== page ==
Robin Trower, A Tale Untold . . . Trower was amazing during his heyday (he’s still going) in the 1970s, especially with the late great James Dewar on bass/lead vocals. This typical tour de force is from the For Earth Below album, which featured the typically cool Trower album covers of the period.
Social Distortion, I Was Wrong . . . My favorite Social Distortion tune and the one that got me into the band, late, 1996 via the White Light, White Heat, White Trash album (cool cover) which by that point was their fifth studio platter but hell, when before this more commercial single was released did anyone ever hear Social Distortion on mainstream radio? Or ever again? They also did a nice cover of Johnny Cash’s Ring Of Fire, too, but I decided to go with this song, this time. Ring Of Fire maybe another week.
Ozzy Osbourne, Diary Of A Madman . . . Almost prog metal, this title cut from Ozzy’s 1981 album. Iron Maiden, at the time just one album into their career, was probably listening, learning and being influenced.
KK’s Priest, Hellfire Thunderbolt . .. Founding member/guitarist K.K. Downing left Judas Priest under acrimonious circumstances in 2011. In the meantime, he wrote a book about the band, and this kick butt metallic rocker is from his first post-Priest album, out just recently this year, featuring former Priest singer Ripper Owens on lead vocals. Owens, of course, famously was found by Priest in a Preist covers band when the group was searching for a replacement for Rob Halford, who left Priest for a few years to go solo during the mid-1990s. Owens did two studio albums with Priest, which I liked, before returning to relative obscurity (until now) once Halford returned for a reunion tour in 2004 (which I saw, good show) and subsequent studio work.
Judas Priest, Blood Red Skies . . . And here’s Priest before all of the drama, a kinetic extended piece from the Ram It Down album, 1988.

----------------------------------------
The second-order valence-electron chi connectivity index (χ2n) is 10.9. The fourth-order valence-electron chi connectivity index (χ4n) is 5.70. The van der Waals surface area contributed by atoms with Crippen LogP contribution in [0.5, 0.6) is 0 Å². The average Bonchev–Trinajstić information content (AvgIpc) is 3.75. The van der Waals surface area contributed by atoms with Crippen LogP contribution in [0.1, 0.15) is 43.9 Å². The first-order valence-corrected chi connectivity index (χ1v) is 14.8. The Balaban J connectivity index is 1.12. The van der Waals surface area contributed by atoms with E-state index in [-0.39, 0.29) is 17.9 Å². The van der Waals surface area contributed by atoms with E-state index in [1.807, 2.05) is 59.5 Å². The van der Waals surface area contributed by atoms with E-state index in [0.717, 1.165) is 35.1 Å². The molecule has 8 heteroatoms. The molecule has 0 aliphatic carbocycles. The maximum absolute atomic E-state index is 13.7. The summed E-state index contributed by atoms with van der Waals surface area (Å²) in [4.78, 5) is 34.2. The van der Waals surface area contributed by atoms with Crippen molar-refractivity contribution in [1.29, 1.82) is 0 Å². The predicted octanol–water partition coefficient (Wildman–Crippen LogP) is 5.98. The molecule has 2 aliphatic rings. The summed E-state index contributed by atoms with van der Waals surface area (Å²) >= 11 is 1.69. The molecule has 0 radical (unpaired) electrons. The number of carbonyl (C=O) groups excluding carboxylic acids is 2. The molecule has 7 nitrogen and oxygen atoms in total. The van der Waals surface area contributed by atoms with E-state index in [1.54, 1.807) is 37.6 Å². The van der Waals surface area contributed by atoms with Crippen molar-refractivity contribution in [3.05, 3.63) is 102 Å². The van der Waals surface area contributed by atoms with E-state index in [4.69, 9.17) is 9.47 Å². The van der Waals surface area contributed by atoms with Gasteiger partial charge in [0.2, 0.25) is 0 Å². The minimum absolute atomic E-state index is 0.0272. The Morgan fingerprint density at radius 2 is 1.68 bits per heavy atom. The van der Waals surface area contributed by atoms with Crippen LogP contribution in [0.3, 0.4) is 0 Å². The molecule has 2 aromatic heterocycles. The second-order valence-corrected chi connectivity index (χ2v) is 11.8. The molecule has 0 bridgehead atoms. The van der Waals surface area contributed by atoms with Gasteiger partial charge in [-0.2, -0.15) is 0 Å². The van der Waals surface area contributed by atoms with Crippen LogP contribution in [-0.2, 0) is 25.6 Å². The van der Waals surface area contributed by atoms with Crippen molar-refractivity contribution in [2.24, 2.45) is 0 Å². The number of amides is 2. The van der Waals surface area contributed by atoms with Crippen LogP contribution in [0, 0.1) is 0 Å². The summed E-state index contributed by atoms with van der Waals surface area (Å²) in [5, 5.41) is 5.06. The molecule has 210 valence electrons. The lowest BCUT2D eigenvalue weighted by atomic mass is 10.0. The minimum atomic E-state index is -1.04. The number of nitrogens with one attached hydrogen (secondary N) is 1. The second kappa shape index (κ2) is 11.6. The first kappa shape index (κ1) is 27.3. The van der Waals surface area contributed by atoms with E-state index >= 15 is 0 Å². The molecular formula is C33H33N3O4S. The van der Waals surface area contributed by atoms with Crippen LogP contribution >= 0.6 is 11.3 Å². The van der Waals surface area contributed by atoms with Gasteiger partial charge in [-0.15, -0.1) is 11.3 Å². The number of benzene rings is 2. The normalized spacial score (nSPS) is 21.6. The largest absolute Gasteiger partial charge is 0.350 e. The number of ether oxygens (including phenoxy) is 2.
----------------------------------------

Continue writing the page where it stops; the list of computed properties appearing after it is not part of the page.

Marianne Faithfull, What’s The Hurry . . . Was listening to Faithfull’s terrific Broken English album, for first time in a long time in its entirety, in the gym the other day, had somewhat forgotten this propulsive track from that record.
The Rolling Stones, Salt Of The Earth . . . Keith Richards croaks out the opening line in one of his early forays into singing on Stones’ tunes, then in comes Mick Jagger on this closer to 1968’s Beggars Banquet which marked the beginning of a whole new phase of brilliance from the band.
The Tragically Hip, Born In The Water . . . I wanted to play a Hip song today. Road Apples album is always a good source.
Headstones, Where Does It Go? . . . See the Hip reference above. Love these guys, Headstones, maybe more than I like the Hip, actually. Darker, dirtier, harder, rougher. . . maybe, to employ a cliché, akin to a Beatles-Stones thing although there, too, I love both bands.
Tom Waits, Jockey Full Of Bourbon . . . I don’t even drink bourbon. Nor does Waits, anymore, apparently, having kicked booze. But drinking songs are great, aren’t they?
Rare Earth, Long Time Leavin’ . . . Had my parents not sent we kids off to day camp, a ‘thing’ back in the early 1970s, perhaps still is, who knows how or if I would have gotten into Rare Earth. But, I did, because one of the camp counselors kept playing the shit out of Rare Earth’s live album. So, here we are. Speaking of day camp, mentioning it brought to mind an old Peanuts cartoon where Charlie Brown and Linus are celebrating the last day of school only to have Lucy immediately herd them onto a bus headed for summer camp, to which Linus asks, “whatever happened to going home?”
U2, Last Night On Earth . . . OK, so I do a ‘deep cuts’ show with allowances (my rules) to play the occasional single, which this is, one of six, (SIX) U2 released out of 12 tracks on their 1997 album Pop.
The Doors, When The Music’s Over . . . And off we go, for another week, via this epic Doors’ track from their second album, Strange Days. Akin, somewhat, to The End from the first studio album by the band. Great tunes, both.